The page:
Eilers’ forecast for 2017 is, on the whole, positive. It assesses that DraftKings and FanDuel will continue to ride the wave of positive legislative momentum and that the ‘worst is over’ for both companies in their legal battles.This momentum could be scuppered or held up with such a vast change in state attorney generals post-election but the assumption (or perhaps hope) is that this won’t cause too much of a challenge.
With the merger in place, which isn’t expected to be fully close until the second half of 2017, DraftKings and FanDuel will both become the stronger for it. What form this merger will take remains unclear and Eilers believes that the optimum decision would be ‘Two brands, Mostly Shared platform’. This is as opposed to potential other versions such as two brands but one identikit platform, two brands and unique platforms or one platform, one brand. This will ensure that each can maintain distinct identities, provide flexibility with bonusing and promotions and give the operators maximum room to experiment with new game iterations and features.
The benefits of the merger will mean lower costs, a stronger relation with partners and better ability to sign new ones, whilst the lack of a major competitor should mean they can better concentrate on executing a long term vision. There are cons of course; Eilers believes that there will be a definite reduction in liquidity whilst the potential wranglings, culture clash and power struggle of two major companies and boardrooms coming together may lead to issues.
A final assessment on the outlook for DFS by Eilers and Krejcik is that ‘the seeds will be planted for the next wave of fantasy contest products’. This merger should reignite investor interest in alternative fantasy products, a financially strong merged DK/FD could mean they begin to acquire upstart products and technologies which’ll lead to this area being stimulated.
More operators could emerge too thanks to a mostly cleared regulatory landscape, the exodus of DraftKings and FanDuel staff, and those from shuttered smaller operators, coupled with a surplus of high end platforms available for purchase lowering the cost of entry should entice those currently on the fence. Consolidation will continue to be a factor and the second tier operators that survived 2016 may be forced to either sell up, which could set the stage for casino stakeholders for example to enter, or we could see some second and third tier mergers.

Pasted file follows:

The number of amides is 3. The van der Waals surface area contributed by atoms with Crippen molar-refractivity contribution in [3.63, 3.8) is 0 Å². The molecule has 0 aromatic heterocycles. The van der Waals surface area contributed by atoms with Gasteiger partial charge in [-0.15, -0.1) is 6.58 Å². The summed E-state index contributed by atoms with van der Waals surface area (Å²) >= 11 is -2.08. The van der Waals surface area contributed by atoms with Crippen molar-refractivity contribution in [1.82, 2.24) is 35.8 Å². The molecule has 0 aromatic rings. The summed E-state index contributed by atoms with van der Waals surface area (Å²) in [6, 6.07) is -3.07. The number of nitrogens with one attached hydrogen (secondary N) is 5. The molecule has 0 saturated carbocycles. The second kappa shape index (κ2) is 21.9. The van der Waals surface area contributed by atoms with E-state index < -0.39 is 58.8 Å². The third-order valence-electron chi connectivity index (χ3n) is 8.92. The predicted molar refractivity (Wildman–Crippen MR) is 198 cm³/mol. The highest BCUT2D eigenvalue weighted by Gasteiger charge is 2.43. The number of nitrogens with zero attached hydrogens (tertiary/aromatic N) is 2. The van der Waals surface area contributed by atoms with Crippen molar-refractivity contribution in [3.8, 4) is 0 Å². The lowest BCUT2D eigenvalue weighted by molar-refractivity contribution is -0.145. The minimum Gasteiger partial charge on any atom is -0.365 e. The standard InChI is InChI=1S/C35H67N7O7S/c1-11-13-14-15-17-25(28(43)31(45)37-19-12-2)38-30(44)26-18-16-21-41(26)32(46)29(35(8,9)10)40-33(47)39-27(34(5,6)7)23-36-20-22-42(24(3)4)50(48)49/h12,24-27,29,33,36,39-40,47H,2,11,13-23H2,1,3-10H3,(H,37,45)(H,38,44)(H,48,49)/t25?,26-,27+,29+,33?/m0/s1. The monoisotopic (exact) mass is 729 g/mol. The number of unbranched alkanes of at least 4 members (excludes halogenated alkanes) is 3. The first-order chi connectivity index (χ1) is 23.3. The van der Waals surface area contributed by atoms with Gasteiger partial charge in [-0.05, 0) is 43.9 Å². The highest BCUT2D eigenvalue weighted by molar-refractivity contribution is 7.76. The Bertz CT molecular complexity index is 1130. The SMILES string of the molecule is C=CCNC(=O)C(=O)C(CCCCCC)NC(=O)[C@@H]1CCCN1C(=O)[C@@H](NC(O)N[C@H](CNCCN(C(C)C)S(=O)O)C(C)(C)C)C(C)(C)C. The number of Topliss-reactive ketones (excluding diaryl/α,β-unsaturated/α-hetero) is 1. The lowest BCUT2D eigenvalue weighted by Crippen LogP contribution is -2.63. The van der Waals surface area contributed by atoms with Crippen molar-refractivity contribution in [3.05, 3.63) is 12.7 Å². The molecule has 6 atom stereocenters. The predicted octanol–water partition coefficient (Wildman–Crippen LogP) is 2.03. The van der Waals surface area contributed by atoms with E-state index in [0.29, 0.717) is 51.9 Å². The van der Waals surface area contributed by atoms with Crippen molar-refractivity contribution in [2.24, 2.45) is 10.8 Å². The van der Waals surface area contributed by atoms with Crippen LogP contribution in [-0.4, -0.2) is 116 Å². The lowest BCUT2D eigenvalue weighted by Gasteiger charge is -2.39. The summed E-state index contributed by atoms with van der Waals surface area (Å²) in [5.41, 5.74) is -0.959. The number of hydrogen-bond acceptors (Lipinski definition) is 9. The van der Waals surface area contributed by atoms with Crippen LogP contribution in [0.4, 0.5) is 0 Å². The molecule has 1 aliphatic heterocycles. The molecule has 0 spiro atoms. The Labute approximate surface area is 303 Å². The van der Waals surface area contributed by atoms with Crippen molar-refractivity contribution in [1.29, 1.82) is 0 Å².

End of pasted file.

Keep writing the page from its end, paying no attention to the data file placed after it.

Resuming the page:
To close, the report offers three scenario predictions; one best case, one base case and one worst. In the best case scenario the industry (by 2018) will be valued at $5.3bn (£4.31bn), whilst the middle of the road scenario has it at close to $4bn (£3.25bn) and the worst case it drops slightly to $2.9bn (£2.32bn). The best case assumes that DFS operators are able to operate freely in the top ten US states, that the merger is successful with minimal impact to liquidity and player experience, and that new social features help drive casual player adoption.
The worst case meanwhile assumes adverse DFS regulation in one or more key states, attrition amongst high volume players and little to no impact from social features and new ad-based revenue models. Regardless of which of these scenarios play out, if any, the thinking is that the DFS industry at large has survived the eye of the storm.
Now it needs to pick up the pieces and rebuild but remember that the storm itself has yet to pass in full.